"Not everyone's going to be able to do air-to-air photography, though there are aircraft for hire and workshops for air-to-air shooting. I got to do it as a result of meeting and talking to the owner of a plane—it's the craft you see in the ninth photo above. It's a unique plane, and I asked him about it, and I took some pictures. I gave him my card and told him that if he'd send me an e-mail I'd send him some prints. Long story short, he invited me to come up with him and photograph air-to-air. This man's reaction to me was not untypical of aviation folks. They are great people, and if you're sincere, they'll know it. Just be prepared to deliver the prints if you promise them. I did, and pretty soon the word got around and I got other invitations.
"Most of the time air-to-air photography involves what's called a T6 plane—you can see one in the fourth photo above. It's a two-seater, one front, one back, and it's a common platform for photography.
"I shoot air-to-air hand-held with VR lenses—I like the 24-120mm and the 70-200mm—and I set my camera for Matrix metering because the light's almost always changing up there.
"So how do you get sharp images from a moving plane? Well, first of all you're in a plane going the same speed as the aircraft you're photographing, so as far as physics is concerned, think of it as not moving at all. You can have turbulence—the plane will go up and down—so, if your NIKKOR lens offers it, turn on not only VR but VR Active Mode; it's designed for more pronounced camera shake, the kind you can get in an airplane.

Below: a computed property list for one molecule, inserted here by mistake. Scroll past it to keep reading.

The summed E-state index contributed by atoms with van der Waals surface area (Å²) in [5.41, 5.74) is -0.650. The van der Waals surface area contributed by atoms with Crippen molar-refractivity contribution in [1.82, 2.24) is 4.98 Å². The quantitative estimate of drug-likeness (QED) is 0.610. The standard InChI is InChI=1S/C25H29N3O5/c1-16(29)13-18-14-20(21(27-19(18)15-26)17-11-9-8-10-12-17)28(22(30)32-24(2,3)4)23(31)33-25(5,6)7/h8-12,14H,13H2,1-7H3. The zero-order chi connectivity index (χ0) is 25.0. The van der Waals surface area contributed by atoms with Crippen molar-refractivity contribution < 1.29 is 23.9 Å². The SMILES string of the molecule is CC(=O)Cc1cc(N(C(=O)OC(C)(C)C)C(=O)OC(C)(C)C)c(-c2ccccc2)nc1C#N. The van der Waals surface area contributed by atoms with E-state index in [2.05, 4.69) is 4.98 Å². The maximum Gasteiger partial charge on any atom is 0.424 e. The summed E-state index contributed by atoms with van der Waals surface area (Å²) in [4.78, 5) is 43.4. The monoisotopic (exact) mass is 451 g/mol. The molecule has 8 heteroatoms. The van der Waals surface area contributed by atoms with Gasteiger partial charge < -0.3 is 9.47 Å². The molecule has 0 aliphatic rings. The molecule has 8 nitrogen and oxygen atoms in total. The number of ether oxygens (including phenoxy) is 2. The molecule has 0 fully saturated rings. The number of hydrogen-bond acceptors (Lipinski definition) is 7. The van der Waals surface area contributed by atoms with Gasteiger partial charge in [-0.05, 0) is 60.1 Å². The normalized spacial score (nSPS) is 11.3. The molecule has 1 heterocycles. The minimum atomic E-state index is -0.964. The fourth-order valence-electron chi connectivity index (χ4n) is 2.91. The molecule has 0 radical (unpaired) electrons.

"Finally, when you're shooting from the back seat of a plane, the canopy will be open, so it's important to keep the camera out of the slipstream. Hold the camera in close to you, with your elbows in tight to your body for stability. I use continuous high auto advance and closest subject priority AF, the same as I do for ground-to-air shooting.
"Most air-to-air photography flights are 20 minutes or so, and it's an intense experience; there's nothing like it anywhere."
Practice, practice, practice. Practice shooting other fast moving subjects before you get to the air show. Expect to use the first day of an air show as your practice day, getting down the timing you will need to capture good photographs of planes in flight.
To make "pretty portraits” of the planes on the ground, photograph during early morning or late afternoon when the light is dramatic.
Panning with a moving plane shows motion. Twist your body at the trunk, while smoothly following the plane in the viewfinder, continuing this motion until the shutter stops firing.
When photographing air to air, and using a NIKKOR lens that offers Vibration Reduction, set the lens to VR Active Mode.
When photographing Prop Planes, you want to use a slow shutter speed to blur the propeller, showing motion. Moose’s starting off suggestion is to set the camera on Shutter Priority, using a shutter speed between 1/25 of a second and 1/125 of a second.
Did you like this article?
Moose Peterson’s true passion has always been and remains photographing the life history of our endangered wildlife and wild places. In recent years Moose has added aviation photography to his pursuits with the same goal of preserving our flying history, pictorially and orally for future generations. He has been published in over 133 magazines worldwide and authored 28 books. Moose also lectures across the country each year. Visit his website www.moosepeterson.com and his ambassador page.
You’ve successfully subscribed to Nikon’s Learn & Explore newsletter.
Your email has been sent
We like sharing articles, too!
Sign up for Learn & Explore emails and receive inspiring, educational and all around interesting articles right in your inbox.
Taking Great Photographs at Airshows
Learn the "tricks of the trade" from Moose Peterson.
Your message is sending